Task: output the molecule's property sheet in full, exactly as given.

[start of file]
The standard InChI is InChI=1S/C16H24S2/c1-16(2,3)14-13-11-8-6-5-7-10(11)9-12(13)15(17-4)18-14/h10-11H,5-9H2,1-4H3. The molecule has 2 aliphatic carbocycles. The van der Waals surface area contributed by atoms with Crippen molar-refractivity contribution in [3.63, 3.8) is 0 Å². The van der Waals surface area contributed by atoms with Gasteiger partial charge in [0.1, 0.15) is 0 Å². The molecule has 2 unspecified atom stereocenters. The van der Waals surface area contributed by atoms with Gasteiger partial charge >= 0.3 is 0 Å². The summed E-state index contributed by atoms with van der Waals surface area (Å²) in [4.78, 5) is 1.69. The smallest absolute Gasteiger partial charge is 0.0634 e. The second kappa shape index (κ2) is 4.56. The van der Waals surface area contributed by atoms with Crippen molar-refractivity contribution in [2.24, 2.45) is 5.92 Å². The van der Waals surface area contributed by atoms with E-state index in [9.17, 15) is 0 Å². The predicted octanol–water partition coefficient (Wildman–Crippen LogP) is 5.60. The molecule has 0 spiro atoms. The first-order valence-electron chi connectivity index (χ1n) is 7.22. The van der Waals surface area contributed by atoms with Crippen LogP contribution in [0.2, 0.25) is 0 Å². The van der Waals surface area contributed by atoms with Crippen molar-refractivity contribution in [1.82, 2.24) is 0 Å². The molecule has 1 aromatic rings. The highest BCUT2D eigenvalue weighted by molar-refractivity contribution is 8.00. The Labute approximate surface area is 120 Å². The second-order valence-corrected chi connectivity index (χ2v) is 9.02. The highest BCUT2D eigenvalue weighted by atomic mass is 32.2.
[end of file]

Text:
The standard InChI is InChI=1S/C16H24S2/c1-16(2,3)14-13-11-8-6-5-7-10(11)9-12(13)15(17-4)18-14/h10-11H,5-9H2,1-4H3. The molecule has 2 aliphatic carbocycles. The van der Waals surface area contributed by atoms with Crippen molar-refractivity contribution in [3.63, 3.8) is 0 Å². The van der Waals surface area contributed by atoms with Gasteiger partial charge in [0.1, 0.15) is 0 Å². The molecule has 2 unspecified atom stereocenters. The van der Waals surface area contributed by atoms with Gasteiger partial charge >= 0.3 is 0 Å². The summed E-state index contributed by atoms with van der Waals surface area (Å²) in [4.78, 5) is 1.69. The smallest absolute Gasteiger partial charge is 0.0634 e. The second kappa shape index (κ2) is 4.56. The van der Waals surface area contributed by atoms with Crippen molar-refractivity contribution in [2.24, 2.45) is 5.92 Å². The van der Waals surface area contributed by atoms with E-state index in [9.17, 15) is 0 Å². The predicted octanol–water partition coefficient (Wildman–Crippen LogP) is 5.60. The molecule has 0 spiro atoms. The first-order valence-electron chi connectivity index (χ1n) is 7.22. The van der Waals surface area contributed by atoms with Crippen LogP contribution in [0.2, 0.25) is 0 Å². The van der Waals surface area contributed by atoms with Crippen molar-refractivity contribution in [1.82, 2.24) is 0 Å². The molecule has 1 aromatic rings. The highest BCUT2D eigenvalue weighted by molar-refractivity contribution is 8.00. The Labute approximate surface area is 120 Å². The second-order valence-corrected chi connectivity index (χ2v) is 9.02. The highest BCUT2D eigenvalue weighted by atomic mass is 32.2.